The ransom risk is evident, quite apart from health and safety and business interruption consequences.  The report confirms a ransom was demanded of the Football Club, but was not paid.  However, by coincidence, on Wednesday this week, the press reported a ransomware attack on a cloud data provider that provides services to charities and universities around the world, where the threat was to encrypt hacked data and demand a ransom.   One UK university, which acknowledged the attack and confirmed that the data provider paid the ransom, is reported to be contacting 181,000 alumni that their personal details may have been stolen.

While that is striking, what is relevant is that the hacked data provider apparently paid a ransom to have the stolen files deleted.  We wonder if this was covered by their insurance.

So, ransom demands in exchange for permitting access to your property (not just data) are a real threat.  However, there are other lessons to learn from this incident (and we recommend reading the whole report which is most informative).

Although the attack vector remains unknown, the infection was likely enabled by a phishing email or remote access via the CCTV system.  With all systems connected to a Virtual Local Area Network, the infection spread quickly.  The Football Club subsequently identified that:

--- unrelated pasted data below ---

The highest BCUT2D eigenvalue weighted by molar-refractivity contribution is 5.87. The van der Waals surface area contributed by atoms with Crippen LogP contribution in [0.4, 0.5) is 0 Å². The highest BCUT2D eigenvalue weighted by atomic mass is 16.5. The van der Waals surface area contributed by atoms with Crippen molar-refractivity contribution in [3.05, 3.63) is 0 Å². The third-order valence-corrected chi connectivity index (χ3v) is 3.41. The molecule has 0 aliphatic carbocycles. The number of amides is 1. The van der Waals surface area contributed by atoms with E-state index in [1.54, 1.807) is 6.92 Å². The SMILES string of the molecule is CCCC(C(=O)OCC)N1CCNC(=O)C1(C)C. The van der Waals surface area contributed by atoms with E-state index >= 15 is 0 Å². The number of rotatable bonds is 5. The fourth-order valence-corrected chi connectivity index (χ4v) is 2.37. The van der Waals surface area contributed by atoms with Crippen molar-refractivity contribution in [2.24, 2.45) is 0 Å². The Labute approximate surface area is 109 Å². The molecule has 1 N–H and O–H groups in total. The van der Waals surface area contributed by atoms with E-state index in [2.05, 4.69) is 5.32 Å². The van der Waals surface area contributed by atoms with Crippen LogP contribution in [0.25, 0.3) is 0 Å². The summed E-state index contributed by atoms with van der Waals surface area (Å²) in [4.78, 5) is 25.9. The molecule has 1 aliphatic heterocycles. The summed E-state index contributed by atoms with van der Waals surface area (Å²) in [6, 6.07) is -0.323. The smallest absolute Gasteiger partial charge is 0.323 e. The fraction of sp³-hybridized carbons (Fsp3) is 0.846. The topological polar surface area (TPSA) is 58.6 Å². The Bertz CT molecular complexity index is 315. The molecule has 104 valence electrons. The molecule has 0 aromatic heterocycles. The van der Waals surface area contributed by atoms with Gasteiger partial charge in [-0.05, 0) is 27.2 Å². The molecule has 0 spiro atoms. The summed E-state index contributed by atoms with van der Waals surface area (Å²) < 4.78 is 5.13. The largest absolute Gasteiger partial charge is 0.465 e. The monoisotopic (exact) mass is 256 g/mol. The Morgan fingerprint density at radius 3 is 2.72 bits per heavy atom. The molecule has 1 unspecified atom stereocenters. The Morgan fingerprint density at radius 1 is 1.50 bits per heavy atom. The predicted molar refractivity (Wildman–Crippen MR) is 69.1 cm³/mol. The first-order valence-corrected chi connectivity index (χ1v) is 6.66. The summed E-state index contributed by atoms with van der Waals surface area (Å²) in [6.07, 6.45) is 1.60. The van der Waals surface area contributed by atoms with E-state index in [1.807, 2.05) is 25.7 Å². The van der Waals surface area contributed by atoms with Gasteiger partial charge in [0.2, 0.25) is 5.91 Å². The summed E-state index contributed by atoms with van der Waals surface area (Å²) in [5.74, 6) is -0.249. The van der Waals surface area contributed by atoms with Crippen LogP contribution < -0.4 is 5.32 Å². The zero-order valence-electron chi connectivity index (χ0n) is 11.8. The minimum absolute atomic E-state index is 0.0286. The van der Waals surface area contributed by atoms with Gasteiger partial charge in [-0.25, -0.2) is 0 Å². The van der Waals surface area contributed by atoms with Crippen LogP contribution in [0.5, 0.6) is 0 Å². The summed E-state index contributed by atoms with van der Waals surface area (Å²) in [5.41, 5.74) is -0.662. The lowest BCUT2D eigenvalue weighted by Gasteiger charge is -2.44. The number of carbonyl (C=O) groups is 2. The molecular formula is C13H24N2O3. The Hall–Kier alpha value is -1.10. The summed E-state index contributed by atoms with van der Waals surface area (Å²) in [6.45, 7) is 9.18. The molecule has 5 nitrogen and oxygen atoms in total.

• the IT estate had grown organically and few security controls were in place.  Office networks had internet connected industrial control systems bolted on, and then physical security hardware added – there was no planned security architecture.  This is a common feature of business – and buildings – systems that have expanded organically, responding to emerging business needs piece by piece.
  • a lack of network segmentation.
  • no emergency response plan and no previously conducted response exercises.  Our mantra for businesses is “assess, prepare, respond, engage, defend” (see here for more details).   Is your business ready?
  • the club had not recognised how digital/cyber reliant their business was, therefore, cyber security investment was low.

The one other detail that should concern a building owner that believes its building to be secure is the possibility that the Football Club was hacked through its CCTV system.  The common misconception is that the attack will come through the front door on the servers – in fact the criminal looks for the point of least resistance to strike.  It’s like the hotel that was hacked through its air conditioning system (see here).  And don’t forget that no system is free from a physical hack – we know of one system that was hacked by someone with a laptop and a network cable who bypassed physical security and got into a server room.